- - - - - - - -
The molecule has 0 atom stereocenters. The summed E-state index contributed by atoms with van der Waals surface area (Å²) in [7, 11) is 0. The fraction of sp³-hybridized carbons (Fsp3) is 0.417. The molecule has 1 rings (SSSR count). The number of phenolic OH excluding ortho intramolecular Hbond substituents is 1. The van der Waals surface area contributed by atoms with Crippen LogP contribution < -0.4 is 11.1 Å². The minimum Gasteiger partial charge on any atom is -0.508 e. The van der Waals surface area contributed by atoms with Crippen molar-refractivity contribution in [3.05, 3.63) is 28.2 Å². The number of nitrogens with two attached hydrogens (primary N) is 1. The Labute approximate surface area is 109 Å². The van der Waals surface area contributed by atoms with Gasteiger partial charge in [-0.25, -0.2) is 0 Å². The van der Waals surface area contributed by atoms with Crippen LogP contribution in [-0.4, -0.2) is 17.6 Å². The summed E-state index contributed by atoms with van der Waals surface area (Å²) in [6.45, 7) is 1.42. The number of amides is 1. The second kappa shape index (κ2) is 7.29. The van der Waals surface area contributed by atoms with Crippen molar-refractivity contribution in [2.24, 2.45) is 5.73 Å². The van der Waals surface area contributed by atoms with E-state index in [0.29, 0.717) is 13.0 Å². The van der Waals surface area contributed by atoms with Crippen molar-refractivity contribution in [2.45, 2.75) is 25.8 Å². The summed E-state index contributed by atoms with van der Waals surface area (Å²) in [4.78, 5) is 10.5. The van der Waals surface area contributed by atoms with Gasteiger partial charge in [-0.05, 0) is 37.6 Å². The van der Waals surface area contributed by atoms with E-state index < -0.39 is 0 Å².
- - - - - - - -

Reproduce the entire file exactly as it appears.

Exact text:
The molecule has 0 atom stereocenters. The summed E-state index contributed by atoms with van der Waals surface area (Å²) in [7, 11) is 0. The fraction of sp³-hybridized carbons (Fsp3) is 0.417. The molecule has 1 rings (SSSR count). The number of phenolic OH excluding ortho intramolecular Hbond substituents is 1. The van der Waals surface area contributed by atoms with Crippen LogP contribution < -0.4 is 11.1 Å². The minimum Gasteiger partial charge on any atom is -0.508 e. The van der Waals surface area contributed by atoms with Crippen molar-refractivity contribution in [3.05, 3.63) is 28.2 Å². The number of nitrogens with two attached hydrogens (primary N) is 1. The Labute approximate surface area is 109 Å². The van der Waals surface area contributed by atoms with Gasteiger partial charge in [-0.25, -0.2) is 0 Å². The van der Waals surface area contributed by atoms with Crippen LogP contribution in [-0.4, -0.2) is 17.6 Å². The summed E-state index contributed by atoms with van der Waals surface area (Å²) in [6.45, 7) is 1.42. The number of amides is 1. The second kappa shape index (κ2) is 7.29. The van der Waals surface area contributed by atoms with Crippen molar-refractivity contribution in [2.24, 2.45) is 5.73 Å². The van der Waals surface area contributed by atoms with E-state index in [0.29, 0.717) is 13.0 Å². The van der Waals surface area contributed by atoms with Crippen molar-refractivity contribution in [2.45, 2.75) is 25.8 Å². The summed E-state index contributed by atoms with van der Waals surface area (Å²) in [4.78, 5) is 10.5. The van der Waals surface area contributed by atoms with Gasteiger partial charge in [-0.05, 0) is 37.6 Å². The van der Waals surface area contributed by atoms with E-state index < -0.39 is 0 Å².